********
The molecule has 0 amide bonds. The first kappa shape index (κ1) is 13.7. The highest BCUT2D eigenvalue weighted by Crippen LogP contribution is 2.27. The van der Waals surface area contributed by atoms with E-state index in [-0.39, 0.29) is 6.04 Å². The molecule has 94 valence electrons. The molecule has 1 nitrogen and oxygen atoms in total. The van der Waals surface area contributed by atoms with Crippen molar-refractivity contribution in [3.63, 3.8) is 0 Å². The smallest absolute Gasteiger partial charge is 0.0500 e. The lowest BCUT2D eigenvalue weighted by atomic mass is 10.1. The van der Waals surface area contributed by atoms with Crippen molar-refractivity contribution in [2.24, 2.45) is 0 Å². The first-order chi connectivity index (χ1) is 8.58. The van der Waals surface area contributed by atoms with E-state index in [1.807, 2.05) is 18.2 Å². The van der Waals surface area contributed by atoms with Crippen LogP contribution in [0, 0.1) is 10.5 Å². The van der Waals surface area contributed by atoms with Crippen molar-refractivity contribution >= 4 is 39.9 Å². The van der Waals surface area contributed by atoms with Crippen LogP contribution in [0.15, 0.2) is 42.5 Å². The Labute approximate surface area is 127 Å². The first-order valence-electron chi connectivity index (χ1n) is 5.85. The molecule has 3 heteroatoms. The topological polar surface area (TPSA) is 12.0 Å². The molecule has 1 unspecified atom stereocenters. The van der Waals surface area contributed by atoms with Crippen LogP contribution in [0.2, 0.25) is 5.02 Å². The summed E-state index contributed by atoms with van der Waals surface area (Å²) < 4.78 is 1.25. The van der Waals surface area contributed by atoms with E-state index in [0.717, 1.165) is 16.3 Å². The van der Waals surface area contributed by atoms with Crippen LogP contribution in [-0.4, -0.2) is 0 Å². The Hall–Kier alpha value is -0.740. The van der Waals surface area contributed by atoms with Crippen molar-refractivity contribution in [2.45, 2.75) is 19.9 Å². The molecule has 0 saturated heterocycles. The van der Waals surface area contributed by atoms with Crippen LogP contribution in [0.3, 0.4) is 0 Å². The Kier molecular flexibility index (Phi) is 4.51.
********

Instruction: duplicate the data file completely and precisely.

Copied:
The molecule has 0 amide bonds. The first kappa shape index (κ1) is 13.7. The highest BCUT2D eigenvalue weighted by Crippen LogP contribution is 2.27. The van der Waals surface area contributed by atoms with E-state index in [-0.39, 0.29) is 6.04 Å². The molecule has 94 valence electrons. The molecule has 1 nitrogen and oxygen atoms in total. The van der Waals surface area contributed by atoms with Crippen molar-refractivity contribution in [3.63, 3.8) is 0 Å². The smallest absolute Gasteiger partial charge is 0.0500 e. The lowest BCUT2D eigenvalue weighted by atomic mass is 10.1. The van der Waals surface area contributed by atoms with Crippen molar-refractivity contribution in [2.24, 2.45) is 0 Å². The first-order chi connectivity index (χ1) is 8.58. The van der Waals surface area contributed by atoms with E-state index in [1.807, 2.05) is 18.2 Å². The van der Waals surface area contributed by atoms with Crippen LogP contribution in [0, 0.1) is 10.5 Å². The van der Waals surface area contributed by atoms with Crippen molar-refractivity contribution >= 4 is 39.9 Å². The van der Waals surface area contributed by atoms with Crippen LogP contribution in [0.15, 0.2) is 42.5 Å². The Labute approximate surface area is 127 Å². The first-order valence-electron chi connectivity index (χ1n) is 5.85. The molecule has 3 heteroatoms. The topological polar surface area (TPSA) is 12.0 Å². The molecule has 1 unspecified atom stereocenters. The van der Waals surface area contributed by atoms with Crippen LogP contribution in [0.2, 0.25) is 5.02 Å². The summed E-state index contributed by atoms with van der Waals surface area (Å²) < 4.78 is 1.25. The van der Waals surface area contributed by atoms with E-state index in [0.717, 1.165) is 16.3 Å². The van der Waals surface area contributed by atoms with Crippen LogP contribution in [-0.4, -0.2) is 0 Å². The Hall–Kier alpha value is -0.740. The van der Waals surface area contributed by atoms with Crippen molar-refractivity contribution in [2.45, 2.75) is 19.9 Å². The molecule has 0 saturated heterocycles. The van der Waals surface area contributed by atoms with Crippen LogP contribution in [0.3, 0.4) is 0 Å². The Kier molecular flexibility index (Phi) is 4.51.